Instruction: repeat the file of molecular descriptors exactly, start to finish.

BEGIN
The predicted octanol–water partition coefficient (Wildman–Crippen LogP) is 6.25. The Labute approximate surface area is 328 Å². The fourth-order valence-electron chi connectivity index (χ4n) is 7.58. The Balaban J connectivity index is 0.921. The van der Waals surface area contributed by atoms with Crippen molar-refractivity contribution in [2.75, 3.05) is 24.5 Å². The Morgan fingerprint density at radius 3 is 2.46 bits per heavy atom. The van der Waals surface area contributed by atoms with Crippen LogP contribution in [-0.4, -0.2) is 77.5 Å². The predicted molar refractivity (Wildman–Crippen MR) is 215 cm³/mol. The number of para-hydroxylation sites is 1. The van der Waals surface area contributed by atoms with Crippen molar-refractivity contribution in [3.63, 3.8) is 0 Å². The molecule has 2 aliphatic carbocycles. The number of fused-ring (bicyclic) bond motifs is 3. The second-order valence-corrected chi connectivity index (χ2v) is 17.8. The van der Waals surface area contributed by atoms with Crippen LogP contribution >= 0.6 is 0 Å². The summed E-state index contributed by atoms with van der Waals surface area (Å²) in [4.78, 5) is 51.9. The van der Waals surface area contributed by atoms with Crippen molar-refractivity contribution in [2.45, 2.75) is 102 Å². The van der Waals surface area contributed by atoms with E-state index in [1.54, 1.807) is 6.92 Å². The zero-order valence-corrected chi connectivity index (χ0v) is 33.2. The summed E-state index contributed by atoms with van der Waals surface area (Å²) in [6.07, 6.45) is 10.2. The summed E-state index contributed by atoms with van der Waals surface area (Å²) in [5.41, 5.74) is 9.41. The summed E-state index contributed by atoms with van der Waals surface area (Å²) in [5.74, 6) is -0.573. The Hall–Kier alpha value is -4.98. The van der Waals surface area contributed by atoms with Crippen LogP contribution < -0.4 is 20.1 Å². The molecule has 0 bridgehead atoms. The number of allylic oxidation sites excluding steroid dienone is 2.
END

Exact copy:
The predicted octanol–water partition coefficient (Wildman–Crippen LogP) is 6.25. The Labute approximate surface area is 328 Å². The fourth-order valence-electron chi connectivity index (χ4n) is 7.58. The Balaban J connectivity index is 0.921. The van der Waals surface area contributed by atoms with Crippen molar-refractivity contribution in [2.75, 3.05) is 24.5 Å². The Morgan fingerprint density at radius 3 is 2.46 bits per heavy atom. The van der Waals surface area contributed by atoms with Crippen LogP contribution in [-0.4, -0.2) is 77.5 Å². The predicted molar refractivity (Wildman–Crippen MR) is 215 cm³/mol. The number of para-hydroxylation sites is 1. The van der Waals surface area contributed by atoms with Crippen molar-refractivity contribution in [3.63, 3.8) is 0 Å². The molecule has 2 aliphatic carbocycles. The number of fused-ring (bicyclic) bond motifs is 3. The second-order valence-corrected chi connectivity index (χ2v) is 17.8. The van der Waals surface area contributed by atoms with Crippen LogP contribution >= 0.6 is 0 Å². The summed E-state index contributed by atoms with van der Waals surface area (Å²) in [4.78, 5) is 51.9. The van der Waals surface area contributed by atoms with Crippen molar-refractivity contribution in [2.45, 2.75) is 102 Å². The van der Waals surface area contributed by atoms with E-state index in [1.54, 1.807) is 6.92 Å². The zero-order valence-corrected chi connectivity index (χ0v) is 33.2. The summed E-state index contributed by atoms with van der Waals surface area (Å²) in [6.07, 6.45) is 10.2. The summed E-state index contributed by atoms with van der Waals surface area (Å²) in [5.41, 5.74) is 9.41. The summed E-state index contributed by atoms with van der Waals surface area (Å²) in [5.74, 6) is -0.573. The Hall–Kier alpha value is -4.98. The van der Waals surface area contributed by atoms with Crippen LogP contribution < -0.4 is 20.1 Å². The molecule has 0 bridgehead atoms. The number of allylic oxidation sites excluding steroid dienone is 2.